“I will send you Elijah the prophet before the coming of the great and awesome day of Hashem, that he shall return the heart of the fathers to their children, and the heart of the children to their fathers…” (Malachi Chapter 3). 

Elijah the prophet (pictured) is widely assumed to be an incarnation of Pinchas, the grandson of Aaron, who took dramatic steps to prevent widespread licentiousness among the children of Israel.

In his day, Elijah took a similar stand against the wicked King Ahab (husband of Jezebel) and earned fame for his successful showdown against the false prophets of Baal at Mount Carmel. He stands up for what he believes to be right, often at great personal cost.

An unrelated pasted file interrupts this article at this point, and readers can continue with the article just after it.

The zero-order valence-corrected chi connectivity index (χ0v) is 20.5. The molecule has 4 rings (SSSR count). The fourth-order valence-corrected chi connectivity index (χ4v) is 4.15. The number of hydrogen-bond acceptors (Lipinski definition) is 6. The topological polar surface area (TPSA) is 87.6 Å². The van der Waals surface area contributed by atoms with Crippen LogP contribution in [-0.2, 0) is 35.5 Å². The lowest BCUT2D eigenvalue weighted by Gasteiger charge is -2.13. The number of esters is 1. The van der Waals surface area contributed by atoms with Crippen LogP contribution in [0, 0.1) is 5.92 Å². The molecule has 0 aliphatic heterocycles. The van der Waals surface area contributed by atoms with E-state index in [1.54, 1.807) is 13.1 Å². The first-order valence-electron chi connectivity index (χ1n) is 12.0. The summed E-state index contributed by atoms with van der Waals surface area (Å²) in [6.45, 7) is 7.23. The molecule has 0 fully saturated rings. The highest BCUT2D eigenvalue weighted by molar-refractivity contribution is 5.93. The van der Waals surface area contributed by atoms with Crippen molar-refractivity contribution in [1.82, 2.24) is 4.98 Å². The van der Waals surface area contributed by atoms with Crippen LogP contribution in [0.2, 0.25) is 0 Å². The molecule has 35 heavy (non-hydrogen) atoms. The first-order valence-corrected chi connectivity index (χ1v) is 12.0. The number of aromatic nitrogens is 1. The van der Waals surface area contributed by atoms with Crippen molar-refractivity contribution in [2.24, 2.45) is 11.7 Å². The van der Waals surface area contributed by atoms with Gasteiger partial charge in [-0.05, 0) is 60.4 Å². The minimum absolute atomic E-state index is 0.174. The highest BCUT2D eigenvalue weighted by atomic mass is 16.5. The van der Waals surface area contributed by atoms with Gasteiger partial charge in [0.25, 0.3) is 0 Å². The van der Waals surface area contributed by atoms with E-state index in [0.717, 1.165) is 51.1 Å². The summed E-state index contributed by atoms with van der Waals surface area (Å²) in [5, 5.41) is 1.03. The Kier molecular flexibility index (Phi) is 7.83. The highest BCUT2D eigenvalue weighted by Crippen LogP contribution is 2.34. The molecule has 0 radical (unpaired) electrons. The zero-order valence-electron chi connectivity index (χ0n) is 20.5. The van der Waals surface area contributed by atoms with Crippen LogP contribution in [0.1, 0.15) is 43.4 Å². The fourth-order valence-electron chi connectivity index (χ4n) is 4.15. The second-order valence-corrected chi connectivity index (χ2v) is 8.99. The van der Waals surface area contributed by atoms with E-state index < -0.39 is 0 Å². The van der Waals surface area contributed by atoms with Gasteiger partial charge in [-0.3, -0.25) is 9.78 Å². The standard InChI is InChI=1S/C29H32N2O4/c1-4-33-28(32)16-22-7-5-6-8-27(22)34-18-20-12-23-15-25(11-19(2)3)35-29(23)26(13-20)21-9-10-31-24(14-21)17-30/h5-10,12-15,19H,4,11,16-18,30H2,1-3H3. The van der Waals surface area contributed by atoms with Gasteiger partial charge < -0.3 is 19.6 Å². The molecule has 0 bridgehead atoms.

His presence is ubiquitous in Jewish history and rabbinic literature and is unique in Jewish consciousness in that his death is not recorded as such; rather he is described as ascending to Heaven in a chariot of fire.

The Maharal of Prague explains that since he departed this world without dying, he is able to reappear in later generations -— this is because his mission transcends the barriers of time. Stationed in Gan Eden, which means the garden of time, or timelessness, he can journey through different eras in history with access to all times. His immortality suggests that his mission, as well as ours, has not yet been fulfilled.

Elijah, being the harbinger of the redemption, has an honoured place at the Seder. Following grace after meals we open the door in the hope that he will come and inform us of the final redemption.

Before the coming of Mashiach, with the restoration of prophecy, Eliyahu will appear again to help the Jews return to Hashem.

  •  Rabbi Jonny Roodyn is educational director at Jewish Futures Trust